If you are like many people, you probably do not look forward to your annual physical appointment. Taking time off from work, waiting in the doctor’s office, suffering through a battery of invasive tests and ever more invasive questions, all to find out that you are completely healthy is often more of an annoyance than anything. You might wonder “Wouldn’t it make more sense to just see the doctor when I am sick?”
Turns out, you aren’t alone in questioning the value of annual physicals. Many health care professionals are also wondering whether it’s truly necessary for healthy adults to see the doctor every year — and some even suggest that healthy adults can wait as many as five years between appointments.
The Annual Physical: A Dying Breed?
Since the 1940s, the annual physical or wellness exam has been a cornerstone of health care in the United States. Doctors are trained to recommend an annual preventive care visit to all patients, regardless of their health, and most people oblige. In fact, 21 percent of all medical visits are for preventive care, making them the second most common reason that people visit the doctor.
Doctors argue that annual visits serve several purposes. First, they provide a baseline view of a patient’s health, so if the patient gets sick, there’s a point of comparison from which to gauge the illness. Second, things change. Cholesterol and blood pressure readings can change drastically over the course of a year, and an annual physical can spot those changes. Finally, doctors like seeing patients annually because it helps them create stronger relationships. They don’t want to be meeting someone for the first time during an emergency, when they have little insight into the patient’s medical history, personality, or lifestyle.
Still, despite physician support, there’s a growing body of evidence indicating that annual exams do not measurably improve overall health — and can actually cause greater harm, in some cases. A June 2014 article in the Journal of the American Medical Association detailed the story of one patient who saw his doctor for an annual exam which triggered a serious of increasingly invasive (and expensive) tests that not only put his life in jeopardy, but cost more than $50,000, only to discover that there wasn’t actually anything wrong at all.
Experts note that the JAMA case was extreme, but that unnecessary post-annual exam testing is a common issue. Even in the course of a normal battery of preventive screenings, false positives (and negatives) create larger health care issues ranging from more invasive tests to severe anxiety. Moreover,according to a report from the Nordic Cochrane Centre in Copenhagen, Denmark, all that time, money, and stress isn’t doing any good. After a comprehensive review of 14 studies involving more than 180,000 subjects, the Cochrane Centre concluded that annual exams do not do anything to improve outcomes or prevent death. That conclusion is in line with the recommendations by the Canadian government going back to 1979, which recommended screenings and health maintenance plans for people at different phases of life, not a comprehensive annual exam.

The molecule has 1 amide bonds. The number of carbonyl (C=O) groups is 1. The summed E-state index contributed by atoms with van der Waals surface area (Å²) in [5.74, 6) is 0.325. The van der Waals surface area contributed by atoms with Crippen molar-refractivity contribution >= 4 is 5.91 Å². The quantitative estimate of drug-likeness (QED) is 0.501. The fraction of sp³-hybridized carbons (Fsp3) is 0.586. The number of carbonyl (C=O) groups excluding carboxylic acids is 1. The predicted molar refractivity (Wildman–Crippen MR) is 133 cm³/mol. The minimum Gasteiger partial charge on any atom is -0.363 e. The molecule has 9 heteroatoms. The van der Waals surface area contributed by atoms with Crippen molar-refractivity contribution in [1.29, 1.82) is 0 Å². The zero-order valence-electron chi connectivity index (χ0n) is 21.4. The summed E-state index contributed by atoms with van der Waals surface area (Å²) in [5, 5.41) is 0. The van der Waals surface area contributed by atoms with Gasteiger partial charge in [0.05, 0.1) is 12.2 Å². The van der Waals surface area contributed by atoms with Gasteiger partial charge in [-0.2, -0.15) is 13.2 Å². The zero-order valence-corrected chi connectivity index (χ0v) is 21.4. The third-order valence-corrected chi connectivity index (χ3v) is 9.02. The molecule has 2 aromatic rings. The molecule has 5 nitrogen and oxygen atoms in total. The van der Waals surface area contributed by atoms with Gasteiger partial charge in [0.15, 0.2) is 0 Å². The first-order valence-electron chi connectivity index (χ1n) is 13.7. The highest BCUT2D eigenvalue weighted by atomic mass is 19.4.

Making Sense of the Recommendations
So does this mean that you never have to see your doctor again or deal with the dreaded prostate exam or mammogram? Not at all. What it does mean, though, is that you should talk with your health care provider to determine the best course of action for you.
In general, though, many doctors believe that as long as you are in overall good health, do not smoke, and do not have any chronic conditions or major risk factors for disease, skipping the physical for a few years most likely will not do any harm. If you have a history of medical issues, though, or several major risk factors for disease, it’s important to check in with your doctor regularly.
It’s also important to follow the screening guidelines as recommended by the U.S. Preventive Services Task Force (which actually does not recommend annual exams, but rather age-based screening tests) for health screenings. Tests for breast, prostate, and colon cancer, for example, are recommended by age 50 for most people. Doctors also recommend blood pressure and cholesterol tests annually, but note that these can often be accessed via clinics, workplace health centers, or at screening events without the need for a doctor’s appointment.
Some predict that technology may soon make the debate about annual physicals moot. Doctors and patients are communicating via email or using apps to monitor test results, readings, and symptoms. In some cases, doctors are able to conduct consultations online and prescribe medications via an online pharmacy, making a trip to the office or even leaving the house unnecessary. At the same time, some suggest that with the implementation of the Affordable Care Act, which requires insurers to cover an annual physical for all members, the number of people who have been skipping their preventive visits due to the costs may be more inclined to make those appointments.
The bottom line? If you are healthy, and your doctor agrees, you may be able to skip a few years between your annual physicals. Certain tests will always be important for maintaining your health, but you might be able to scratch one thing off your to-do list.